Last week, I received a copy of the 2011 WRTH, and enjoyed a most welcome read over the holiday weekend.
I always look forward to the newest edition of the WRTH. I find that, even in an internet world, and especially now in the absence of the much-mourned Passport To World Band Radio, WRTH’s radio reviews, feature articles, and HF report make for excellent reading.
This year, for example, WRTH reviews several ultralight radios (the Tecsun PL-310/380, Kchibo KK-D6110 and the Kaito/Degen 1103), as well as the AOR AR5001D, the Flex 1500, the Winradio Excalibur (hint: they really like this one), the Medav LR2 and they also take a look a look at several classic pro receivers. They offer their digital update, articles on QSLing, a feature on the worthy radio charity, Ears To Our World, and much more.
But, of course, the reason we all buy WRTH is for their in-depth comprehensive radio schedules for the upcoming year. Personally I can’t do without it–it’s never more than an arm’s length away from my shortwave.
Purchase your copy of WRTH directly from WRTH’s publishers, or from a distributor like Universal Radio (US) or Radio HF (Canada).
While cruising Retro Thing, this cardboard tube radio kit caught my eye. It’s available for 49.95 EUR from Conrad International in Germany. I would have never thought about combining the warm character of vacuum tubes with a cardboard chassis. Still, one builder’s report is quite positive and assembly time is estimated at two hours.
NIST Radio Station WWV Transmitter Building in Fort Collins, Colorado.
If shortwave radio has a pulse, it is the constant beat of the WWV and WWVH time stations.
Some of the first memories I have of hearing shortwave radio are of my father tuning in WWV each Sunday morning (on his RCA 6K3), to set his watch. Had this not been my father’s routine, I’m not so sure I would have known what shortwave radio was for many years.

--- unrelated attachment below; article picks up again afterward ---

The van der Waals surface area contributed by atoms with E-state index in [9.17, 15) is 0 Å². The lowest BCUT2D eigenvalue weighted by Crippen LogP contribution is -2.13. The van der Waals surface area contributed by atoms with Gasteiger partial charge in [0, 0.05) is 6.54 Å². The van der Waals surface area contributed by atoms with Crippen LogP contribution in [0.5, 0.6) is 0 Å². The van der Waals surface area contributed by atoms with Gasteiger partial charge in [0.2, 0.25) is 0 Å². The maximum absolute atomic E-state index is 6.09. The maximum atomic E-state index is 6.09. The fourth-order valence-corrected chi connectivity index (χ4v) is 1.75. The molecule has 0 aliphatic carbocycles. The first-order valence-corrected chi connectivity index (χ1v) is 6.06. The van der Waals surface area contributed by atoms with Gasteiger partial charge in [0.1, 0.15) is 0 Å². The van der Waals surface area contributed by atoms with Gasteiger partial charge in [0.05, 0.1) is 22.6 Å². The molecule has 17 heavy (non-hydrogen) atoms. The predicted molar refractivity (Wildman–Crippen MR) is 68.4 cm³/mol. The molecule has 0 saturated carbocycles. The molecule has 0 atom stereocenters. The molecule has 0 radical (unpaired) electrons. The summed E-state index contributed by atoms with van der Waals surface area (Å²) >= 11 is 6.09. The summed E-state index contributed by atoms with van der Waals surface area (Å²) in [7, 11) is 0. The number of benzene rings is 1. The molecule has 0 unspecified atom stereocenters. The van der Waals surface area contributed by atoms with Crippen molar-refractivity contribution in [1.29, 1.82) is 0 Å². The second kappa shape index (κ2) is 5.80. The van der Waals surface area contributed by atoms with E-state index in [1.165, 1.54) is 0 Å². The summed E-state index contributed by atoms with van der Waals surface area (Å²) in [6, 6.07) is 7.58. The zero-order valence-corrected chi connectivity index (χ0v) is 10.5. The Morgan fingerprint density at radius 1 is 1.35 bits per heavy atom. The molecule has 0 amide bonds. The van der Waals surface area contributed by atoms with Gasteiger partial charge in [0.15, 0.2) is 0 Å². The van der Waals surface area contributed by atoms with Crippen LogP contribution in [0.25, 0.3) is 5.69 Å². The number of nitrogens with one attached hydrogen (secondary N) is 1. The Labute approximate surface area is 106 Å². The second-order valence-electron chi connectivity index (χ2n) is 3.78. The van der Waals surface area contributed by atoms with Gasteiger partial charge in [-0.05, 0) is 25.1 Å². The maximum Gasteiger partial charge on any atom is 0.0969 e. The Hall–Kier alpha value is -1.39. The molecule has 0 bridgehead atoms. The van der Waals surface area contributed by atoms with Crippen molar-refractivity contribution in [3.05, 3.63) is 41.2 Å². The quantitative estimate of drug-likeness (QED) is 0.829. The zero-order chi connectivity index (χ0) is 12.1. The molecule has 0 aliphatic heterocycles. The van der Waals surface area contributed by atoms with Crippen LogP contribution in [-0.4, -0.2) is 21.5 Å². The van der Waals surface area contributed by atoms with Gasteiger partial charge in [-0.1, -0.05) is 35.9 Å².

Indeed, I’m so fond of WWV, that I have to make a modest confession: I often tune it in simply to listen to its predictably reassuring announcements of the time. Somehow it calms and comforts me that all is right on the airwaves.
Actually, WWV is and has always been much more than simply a time station. It is the most reliable way for us here in North America to check propagation characteristics both by listening to the signal strengths of the transmissions on 5, 10, 15 and 20 MHz, but also by the announcements made at specific times throughout the day.
Lately, WWV has even been announcing test tsunami warnings. It was the search for broadcasts of these warnings that lead me to Myke Dodge Weiskopf’s site, Myke.me. (Regular readers of the SWLing Post will be familiar with Myke’s work.) When I wrote to thank Myke for the audio, he drew my attention to something irresistible to a WWV disciple like me.
“At The Tone: A Little History of NIST Radio Stations WWV & WWVH”
Myke has meticulously and artfully created a CD audio archive of the WWV and WWVH time stations. A description of the project from its “about” section:
At The Tone is the first comprehensive audio survey of NIST Radio Stations WWV and WWVH: two legendary shortwave radio broadcasters whose primary purpose is the dissemination of scientifically precise time and frequency. Comprised of a 74-minute audio CD and a 32-page, full-color booklet, the set represents a huge cross-section of the stations’ “life and times,” including recordings of obsolete formats, original voices and identifications, special announcements, format changes, “leap seconds,” and other aural oddities from 1958 to 2005.
After listening to some of the sample audio from the project, I was hooked: I purchased the CD on Myke’s website and have enjoyed hearing the many tracks of audio history from WWV. The accompanying track notes alone provide a very complete history of the these NIST stations, and are the perfect companion to the audio tracks.
Indeed, I liken this audio journey to learning some untold life experience of a good friend or family member. WWV has been my radio companion all these years, but until I encountered Myke’s archive I had never heard the many voices of the station, leap seconds, experimental formats, etc. It puts the station in perspective, and opens an audio window to the time before “Coordinated Universal Time.”
It may seem foolish to wax enthusiastic about a time station. But before you judge me for my indulgence in this unlikely source of nostalgia, I encourage you to cruise to Myke’s site, purchase “At The Tone” and see (or rather, hear) for yourself!